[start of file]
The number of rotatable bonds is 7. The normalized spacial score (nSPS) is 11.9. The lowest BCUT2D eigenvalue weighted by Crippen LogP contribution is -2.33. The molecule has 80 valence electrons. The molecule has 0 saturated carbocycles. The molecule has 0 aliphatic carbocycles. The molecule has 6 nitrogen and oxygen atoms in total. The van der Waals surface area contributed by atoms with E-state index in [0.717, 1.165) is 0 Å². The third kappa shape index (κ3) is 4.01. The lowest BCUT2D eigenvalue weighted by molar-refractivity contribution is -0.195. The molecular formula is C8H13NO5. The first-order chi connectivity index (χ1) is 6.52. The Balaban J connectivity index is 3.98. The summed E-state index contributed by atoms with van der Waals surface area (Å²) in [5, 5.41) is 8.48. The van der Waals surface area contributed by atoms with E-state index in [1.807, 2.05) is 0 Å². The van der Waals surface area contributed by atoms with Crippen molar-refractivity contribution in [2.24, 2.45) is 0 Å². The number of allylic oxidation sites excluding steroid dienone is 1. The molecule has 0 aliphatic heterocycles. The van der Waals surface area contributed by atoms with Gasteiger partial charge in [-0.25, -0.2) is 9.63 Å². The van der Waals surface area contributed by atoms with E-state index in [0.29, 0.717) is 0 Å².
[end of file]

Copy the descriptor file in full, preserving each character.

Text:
The number of rotatable bonds is 7. The normalized spacial score (nSPS) is 11.9. The lowest BCUT2D eigenvalue weighted by Crippen LogP contribution is -2.33. The molecule has 80 valence electrons. The molecule has 0 saturated carbocycles. The molecule has 0 aliphatic carbocycles. The molecule has 6 nitrogen and oxygen atoms in total. The van der Waals surface area contributed by atoms with E-state index in [0.717, 1.165) is 0 Å². The third kappa shape index (κ3) is 4.01. The lowest BCUT2D eigenvalue weighted by molar-refractivity contribution is -0.195. The molecular formula is C8H13NO5. The first-order chi connectivity index (χ1) is 6.52. The Balaban J connectivity index is 3.98. The summed E-state index contributed by atoms with van der Waals surface area (Å²) in [5, 5.41) is 8.48. The van der Waals surface area contributed by atoms with E-state index in [1.807, 2.05) is 0 Å². The van der Waals surface area contributed by atoms with Crippen molar-refractivity contribution in [2.24, 2.45) is 0 Å². The number of allylic oxidation sites excluding steroid dienone is 1. The molecule has 0 aliphatic heterocycles. The van der Waals surface area contributed by atoms with Gasteiger partial charge in [-0.25, -0.2) is 9.63 Å². The van der Waals surface area contributed by atoms with E-state index in [0.29, 0.717) is 0 Å².